Most people in the United States take it for granted that when you turn on a faucet, you get potable water.
People in Jackson, Mississippi, are now coping with what happens when there’s no water to drink, cook with, bathe or even flush a toilet.
Mississippi’s capital city has long had a water problem. But this summer, pumps at the main water treatment facility were damaged, and then last week, flooding of the Pearl River after heavy rains affected treatment processes, Jackson Mayor Chokwe Antar Lumumba said. Now there’s not enough water pressure to serve some 180,000 people in the city.
“It’s been a difficult situation for myself but also for the residents all over the City of Jackson,” Mississippi State Rep. Ronnie Crudup Jr. told CNN’s Alisyn Camerota. “There are over 180,000 residents who are suffering right now because of this water outage.”
It’s “more than an inconvenience,” the mayor told CNN’s Pamela Brown. “It’s a disruption to life. How you schedule your day around having to go and pick up water,” he said.
Here’s a look at some of the extraordinary effects of living without running, potable water.
People told CNN’s Ryan Young that they have been catching rainwater to flush their toilets and even to brush their teeth with it. And some said they tried to bathe their children in the brown water that came out of their faucets.
Crudup, however, said that although there was no water Monday night, on Tuesday there was enough water to flush toilets, but the water is discolored and not safe to drink.
He and his family used bottled water this morning to brush their teeth.
Some of Jackson’s University of Mississippi Medical Center facilities are experiencing issues as a result of the water crisis.
The Jackson Medical Mall air conditioning is not functioning properly “because the water pressure feeding its chillers is too low,” UMMC said in a statement Tuesday. It was 91 degrees in the city Tuesday.
A water tanker is expected to arrive Tuesday afternoon to feed the system so that it is fully operational, the center said.
Mississippi Gov. Tate Reeves declared a state of emergency Monday, saying there’s not enough water to fight fires or flush toilets.
Water will be brought into the city in tankers and organized for fire safety and life safety as well as for sanitation, Reeves said.
“Replacing our largest city’s infrastructure of water with human distribution is a massively complicated logistical task,” Reeves said.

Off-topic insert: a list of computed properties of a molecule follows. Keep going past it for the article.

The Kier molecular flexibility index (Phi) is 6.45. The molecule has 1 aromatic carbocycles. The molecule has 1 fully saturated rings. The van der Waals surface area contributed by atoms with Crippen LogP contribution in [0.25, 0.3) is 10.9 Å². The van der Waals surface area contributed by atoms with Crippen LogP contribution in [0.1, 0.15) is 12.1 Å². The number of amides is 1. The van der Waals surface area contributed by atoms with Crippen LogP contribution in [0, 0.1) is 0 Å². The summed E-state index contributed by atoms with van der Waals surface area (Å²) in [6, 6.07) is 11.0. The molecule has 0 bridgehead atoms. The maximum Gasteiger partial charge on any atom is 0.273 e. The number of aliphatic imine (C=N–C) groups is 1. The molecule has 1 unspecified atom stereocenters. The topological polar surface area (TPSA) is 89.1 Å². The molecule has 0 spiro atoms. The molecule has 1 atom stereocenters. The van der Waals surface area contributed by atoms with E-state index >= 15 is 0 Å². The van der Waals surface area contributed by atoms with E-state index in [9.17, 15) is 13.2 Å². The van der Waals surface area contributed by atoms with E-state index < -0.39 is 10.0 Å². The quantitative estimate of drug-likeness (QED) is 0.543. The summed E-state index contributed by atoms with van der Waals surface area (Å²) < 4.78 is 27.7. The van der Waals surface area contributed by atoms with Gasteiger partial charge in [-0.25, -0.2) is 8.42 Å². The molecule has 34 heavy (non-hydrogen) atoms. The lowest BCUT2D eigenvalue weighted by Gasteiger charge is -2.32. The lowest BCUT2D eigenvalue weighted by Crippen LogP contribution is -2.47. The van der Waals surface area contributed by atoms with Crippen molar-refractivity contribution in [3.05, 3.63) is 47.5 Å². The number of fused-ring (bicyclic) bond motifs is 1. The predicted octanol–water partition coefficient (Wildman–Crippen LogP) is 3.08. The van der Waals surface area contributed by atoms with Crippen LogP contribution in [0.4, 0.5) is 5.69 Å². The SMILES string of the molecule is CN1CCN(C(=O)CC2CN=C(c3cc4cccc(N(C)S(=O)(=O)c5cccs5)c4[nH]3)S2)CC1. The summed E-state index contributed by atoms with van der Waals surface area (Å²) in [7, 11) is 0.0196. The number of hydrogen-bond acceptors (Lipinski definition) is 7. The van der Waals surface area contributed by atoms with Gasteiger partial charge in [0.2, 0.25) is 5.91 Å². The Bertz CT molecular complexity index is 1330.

It was 91 degrees in Jackson Tuesday when cars were lined up for more than a mile to get one case of 24 12-ounce bottles of water at one of the distribution sites. Some waited more than 2 and a half-hours, only to reach the front of the line and be told that the water was all gone.
86-year-old Jeraldine Watts was in a line that was two miles long, she told CNN.
Watts, who was born and raised in Jackson, is living at home with her daughter and granddaughter and said they have to use bottled or boiled water for everything – to brush teeth, cook and wash dishes.
“If I had a bigger family how long would one case last?” Watts asked.
“It’s not OK,” Jackson resident Lynn Jones told CNN. “You know, we need to do something about it because we do pay taxes and we expect that the system will work.”
Jackson Public Schools and Jackson State University are holding virtual classes because they have no water.
Water conditions will be monitored on a day-to-day basis, and school officials will confer with city officials to determine when in-person learning can resume, the school district said in a statement Monday.
Numerous businesses were closed Tuesday with many going virtual, but some, including restaurants, are bringing in their own water trucks so that they can feed some of Jackson’s residents, Cudrup said.
The head football coach at Jackson State University said its football program is in “crisis mode.”
“Water means we don’t have air conditioning. Can’t use toilets,” Coach Deion Sanders said on Instagram. “We don’t have water, therefore we don’t have ice, which pretty much places a burden on the program. So right now we’re operating in crisis mode.”
“I gotta get these kids off campus – the ones that live on campus, the ones that live in the city of Jackson – into a hotel and accommodate them so that they can shower properly and take care of their needs,” Sanders said.
The coach is trying to find a place for the team to continue practicing, he said.
“Find somewhere that can accommodate every darn thing we need and desire to be, who we desire to be and that’s dominant,” Sanders said.
Rosa Barron, the pastor of the AME Church in Jackson, is raising money to buy water with hopes of turning her church into a pickup location.
“I had a churchgoer tell me that she had to leave her apartment because her water was shut off,” Barron said. “Another told me she spent hours filling up her bathtub so she can have enough water to flush the toilet.”
Barron started preparing for a possible water crisis last week when the city warned residents that the river might crest, she said.
“The city of Jackson has already been without enough water pressure for almost 31 days. I just had a feeling there was going to come a breaking point,” she said.
Last year, several Mississippi AME churches came together to raise money to buy water for their Jackson church after the city’s pipes burst because of the cold weather, according to Barron.
“People in apartments were without water. They couldn’t cook. They couldn’t bathe. They were, like they are now, without water.”
Barron plans to raise money to buy water to make available for people to pick up at her church. She also plans to deliver water to locals who can’t leave their homes, like the church did last year, she said.